First Things about Prayer

We live in a culture full of labor-saving devices. We expect our coffee to be instant, we want fast food. But prayer can be hard work, and it certainly does not provide instant gratification of our desires! In Matthew 6:5–8 Jesus teaches you first things about the hard work of prayer.

Pray secretly. Do not pray to be seen by men. Don’t be a hypocrite in your prayer. Some pray to be seen of men, as did the Pharisee were in the habit of doing. I have seen a Muslim’s formal, public prayer is an example of that. The hypocrite prays to be seen by men, and as soon as he prays, he has his reward. His prayer has accomplished all it was intended to do! Don’t pray with an eye to an audience. This sin can be subtle. Beware of the pride involved. Don’t ask, while you are praying, “What are others thinking of me?” Beware of the way that sin can affect your heart—even while you are speaking to your Father in heaven! Sin can intrude even into your prayer, even as you come to God’s throne of grace. Christ’s warning is needed because you and I are self-centered by nature. We tend to take our eyes off of God and focus on ourselves.

Pray to your Father secretly. Enter your room. Pray secretly. Exclude distractions and publicity as you pray. Don’t make a show of going to your room. (The reference is not to a literal closet, but an inner room, a place where you are unobserved and free from distraction.) This is not a prohibition of public prayer. There are examples of this throughout Scripture. Nehemiah prayed when he heard of the troubling condition of Jerusalem and God’s people there, Nehemiah 1. But notice what he did, apparently silently and briefly, when the king asked what he wanted, Nehemiah 2. Later, Nehemiah 9, there is a public prayer of repentance. Pray to your Father in secret. He is present everywhere. He will reward you. He does want you to pray. He encourages, even commands you to pray. He will reward you. He does hear and answer. “Prayer might be called the very breath of spiritual life. Where saving grace is in exercise there will be prayer. Where there is no prayer, saving grace is absent.” “When we have tasted something of the breadth and length and depth and height of the love that passeth knowledge there is a corresponding enlargement of heart and of mind, there is and establishing of confidence and and communion, there is an exploring of the riches of the covenant of grace and of the treasures of wisdom and and knowledge that constrains to enlarging, ever-widening, ever-rising prayer and praise. Make every experience of his mercy the reason and ground for increased more abundant prayer.” (Collected Writings of John Murray, Vol. 3, pages 168 & 171)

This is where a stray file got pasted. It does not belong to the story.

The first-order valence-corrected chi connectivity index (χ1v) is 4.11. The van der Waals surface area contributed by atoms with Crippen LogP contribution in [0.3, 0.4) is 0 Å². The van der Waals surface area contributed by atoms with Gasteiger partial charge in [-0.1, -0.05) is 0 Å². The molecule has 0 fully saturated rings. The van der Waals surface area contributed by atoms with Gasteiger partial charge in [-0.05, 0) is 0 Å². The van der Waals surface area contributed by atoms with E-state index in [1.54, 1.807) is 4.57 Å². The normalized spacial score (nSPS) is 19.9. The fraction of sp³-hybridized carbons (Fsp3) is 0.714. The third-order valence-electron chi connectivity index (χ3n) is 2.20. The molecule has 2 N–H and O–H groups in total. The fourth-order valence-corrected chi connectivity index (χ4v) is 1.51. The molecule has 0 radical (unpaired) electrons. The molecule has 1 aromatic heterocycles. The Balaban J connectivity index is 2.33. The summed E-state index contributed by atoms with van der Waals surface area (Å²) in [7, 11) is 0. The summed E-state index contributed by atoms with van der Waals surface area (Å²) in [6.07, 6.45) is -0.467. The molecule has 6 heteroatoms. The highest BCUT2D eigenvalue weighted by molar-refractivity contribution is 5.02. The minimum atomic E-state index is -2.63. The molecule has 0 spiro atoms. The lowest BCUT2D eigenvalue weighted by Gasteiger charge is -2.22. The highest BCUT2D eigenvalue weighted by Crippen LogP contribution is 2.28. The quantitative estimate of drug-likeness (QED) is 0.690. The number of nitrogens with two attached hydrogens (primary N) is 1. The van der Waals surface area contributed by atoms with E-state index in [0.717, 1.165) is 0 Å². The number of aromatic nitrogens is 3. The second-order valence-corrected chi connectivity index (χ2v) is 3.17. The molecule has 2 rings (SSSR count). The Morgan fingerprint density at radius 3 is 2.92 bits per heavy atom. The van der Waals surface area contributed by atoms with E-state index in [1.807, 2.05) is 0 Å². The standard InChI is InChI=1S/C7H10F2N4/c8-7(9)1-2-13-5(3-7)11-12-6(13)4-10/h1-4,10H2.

Pray sincerely. Don’t babble. Do not imitate the pagans. I have seen Muslims pray in Arabic, even if they don’t understand the language. Tibetan prayer wheels and prayer flags supposedly work automatically. A prayer does not have to be long in order to be heard, as some of the pagans thought. Nevertheless, there are times for extensive praying, see Luke 6:12, where Jesus prayed all night before calling the 12 to be his disciples. Do not be overly concerned with the circumstances and form of your prayer. Don’t pray with an eye to the audience. You do not need ornate words, but some preparation is helpful. Pray without ceasing—but not mechanically, see Luke 18:1.

Remember that your Father knows what you need. Be aware of your Father. He is omniscient. Come as a child does, see Matthew 7:7,8. Don’t see God as standing between you and the good things you need. Rather remember that he is the one who has purchased your salvation in Jesus Christ. He is able to do more than you ask or imagine, Ephesians 3:20. Remember that prayer is communication. You have the right to come to God in Jesus Christ’s name, John 16:23. Jesus, right now, is interceding for you. And the Holy Spirit prays for you with groans that words cannot express. “It is a wonderful blessing to know that our prayers are ‘acceptable to God through Jesus Christ’ (I Peter 2:5). But that is not all. God also assures us that we can have the Holy Spirit’s help in our prayers, especially when we least know what to say (Rom. 8:26). This gives us tremendous confidence. It helps us to see ‘that if we ask anything according to his will he will hear us’ (I John 5:14). (Chad Van Dixhoorn, Confessing the Faith: A Reader’s Guide to the Westminster Confession of Faith, p. 280) You don’t need formal, ornate language. Look at the simplicity of the Lord’s prayer. Perhaps make a list of things for which to pray–and don’t forget to give thanks for answered prayer. You might start a prayer journal. Do pray.

Pray often, pray alone, pray with others, but in all your praying, don’t forget that you are speaking to God himself. That is why Christ gave you the Lord’s Prayer. Because you are speaking with God, put in the effort necessary for your prayer life.

About jwm

I serve as pastor of Trinity Presbyterian Church, Newberg, Oregon.
This entry was posted in Reflections. Bookmark the permalink.

Comments are closed.